The Horror Honeys: CHILD'S PLAY Through the Eyes of a Child

CHILD'S PLAY Through the Eyes of a Child

A Monster Honey Gateway Horror Analysis by Jennica


As an 80s baby, I have lived through some of the hottest, most brutal toy crazes in the history of early childhood materialism. I had a room full of Cabbage Patch dolls (some were "borrowed" from my older sister), I raised my share of digital pets, and I was fortunate enough to have parents who survived the Great Furbie War of the late 90s. Appropriately, my first horror film-- my gateway horror film, if you will-- was Child's Play (1988) at the ripe age of three years old. Don't worry, I'm used to the gasps and the mouths hanging open after I reveal my age at the time of my first viewing. Yeah, yeah... Monster Honey's parents must be monsters. 

Well, duh!

In actuality, although I have told the story of my first time dozens of times to friends, relatives, and complete strangers while standing in line for late night double features, there is a small detail that I have often left out to maintain my bad-ass reputation. When I first saw Child's Play, I was terrified. So terrified, in fact, that I later crept downstairs with as many of my dolls as I could carry under my arms with the intention of stuffing each one in the garbage. Just as I was lifting the lid, my mom caught me and calmly explained to me that Chucky was not real and that my dolls were not alive.

"Don't be scared. It's just pretend," she told me. 

Just like those old exploitation movie posters that stated repeatedly "It's only a movie," I climbed back upstairs while reciting my mom's mantra, "Don't be scared. It's just pretend." 

... Right, mom?
Despite my mom's guilt for allowing her baby monster to be subjected to such a violent, obscene movie, her words felt like magic to me. I proceeded to watch Child's Play 2 (1990), and then Child's Play 3 (1991), and then I moved on to other horror franchises. I would stay up late watching The X-Files and Tales From the Crypt, and quoting all the humorous one-liners. There wasn't a maniac killer or grotesque mutant that could leave even a scratch on my psyche because I knew those were actors playing a game of make believe on the screen. In no time at all, a horror fan was born. And to this day, I owe my career and my horror lifestyle to Child's Play.

The Plot: Single working mother Karen Barclay (Catherine Hicks) wants more than anything in the world to give her six year-old son Andy (Alex Vincent) the best birthday possible. This year's must-have toy is a battery-operated talking, blinking Good Guy doll. Strapped for cash, Karen meets a peddler in an alley where she gets a helluva bargain on Good Guy doll Chucky (Brad Dourif). However, just when Karen earns the mother of the year award from Andy, he discovers that his new pal is possessed by the famed Lakeshore Strangler, Charles Lee Ray. But who will believe him?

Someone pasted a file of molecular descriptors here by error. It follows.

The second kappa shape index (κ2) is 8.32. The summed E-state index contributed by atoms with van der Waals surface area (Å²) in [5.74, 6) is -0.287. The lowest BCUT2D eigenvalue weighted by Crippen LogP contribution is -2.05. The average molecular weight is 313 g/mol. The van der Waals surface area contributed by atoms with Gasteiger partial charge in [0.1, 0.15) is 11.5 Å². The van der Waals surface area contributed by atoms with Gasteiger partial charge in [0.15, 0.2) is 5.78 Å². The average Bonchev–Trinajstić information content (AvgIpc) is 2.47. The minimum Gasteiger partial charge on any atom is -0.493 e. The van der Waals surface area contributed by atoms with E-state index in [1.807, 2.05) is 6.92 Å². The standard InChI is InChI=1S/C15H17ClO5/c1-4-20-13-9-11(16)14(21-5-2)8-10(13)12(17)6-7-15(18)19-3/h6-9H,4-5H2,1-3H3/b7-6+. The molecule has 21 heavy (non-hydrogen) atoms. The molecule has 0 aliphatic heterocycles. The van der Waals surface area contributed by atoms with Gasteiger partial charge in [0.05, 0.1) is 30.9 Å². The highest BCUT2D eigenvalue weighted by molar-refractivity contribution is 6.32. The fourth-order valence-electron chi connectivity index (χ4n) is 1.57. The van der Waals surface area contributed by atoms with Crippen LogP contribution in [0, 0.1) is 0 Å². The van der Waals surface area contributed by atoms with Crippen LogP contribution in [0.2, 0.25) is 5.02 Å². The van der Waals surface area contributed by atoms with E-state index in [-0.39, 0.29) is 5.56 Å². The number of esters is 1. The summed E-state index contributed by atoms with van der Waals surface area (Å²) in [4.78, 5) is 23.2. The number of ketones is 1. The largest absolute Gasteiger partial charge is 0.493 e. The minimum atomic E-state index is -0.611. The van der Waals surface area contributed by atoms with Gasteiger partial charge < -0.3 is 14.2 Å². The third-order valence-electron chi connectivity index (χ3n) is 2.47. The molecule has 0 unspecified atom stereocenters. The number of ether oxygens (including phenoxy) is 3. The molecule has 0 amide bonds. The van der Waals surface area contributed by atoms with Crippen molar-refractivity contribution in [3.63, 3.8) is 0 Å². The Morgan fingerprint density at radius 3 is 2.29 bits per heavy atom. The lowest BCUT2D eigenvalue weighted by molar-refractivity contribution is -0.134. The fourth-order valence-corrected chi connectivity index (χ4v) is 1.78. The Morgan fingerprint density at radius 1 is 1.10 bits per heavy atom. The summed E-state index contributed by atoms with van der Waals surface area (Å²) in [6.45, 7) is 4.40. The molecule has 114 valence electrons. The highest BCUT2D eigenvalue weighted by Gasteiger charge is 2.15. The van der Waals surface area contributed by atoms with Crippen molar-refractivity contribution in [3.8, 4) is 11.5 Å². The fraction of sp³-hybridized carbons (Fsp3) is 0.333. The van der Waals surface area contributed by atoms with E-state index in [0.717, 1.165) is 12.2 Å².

What could possibly go wrong?
Over the years, Child's Play and its sequels have received a significant amount of backlash mostly from concerned parents who lazily point their fingers at the film for encouraging violence among children. In 1996 Australia, Martin Bryant committed one of the continent's largest massacres and it was revealed that his favorite film was Child's Play 2. Child's Play was also believed to inspire the murder of two year-old James Bulger by a couple Chucky-obsessed ten year-old boys in England. 

And then there is little ol' me. Growing up, I watched Child's Play about as often as some children watched Barney & Friends. I might get in the occasional vicious mood, but I'm not a serial killer. Hell, as a kid, I never even repeated the profane lines of dialogue from the film. I could have picked up on "You have a date with death" or "Goodnight, asshole," but instead I remembered "Hi, I'm Chucky! Wanna play?" Perhaps adults underestimate the innocence of a child.

So, how is it that the same violently bloody film could turn some kids into dangerous inmates and others into docile horror fanatics? Call me biased, but I don't think it's the movie that makes the monster. Time and time again, writer/director Tom Holland has defended his film, urging the public to take a closer look at each individual case of real life violence.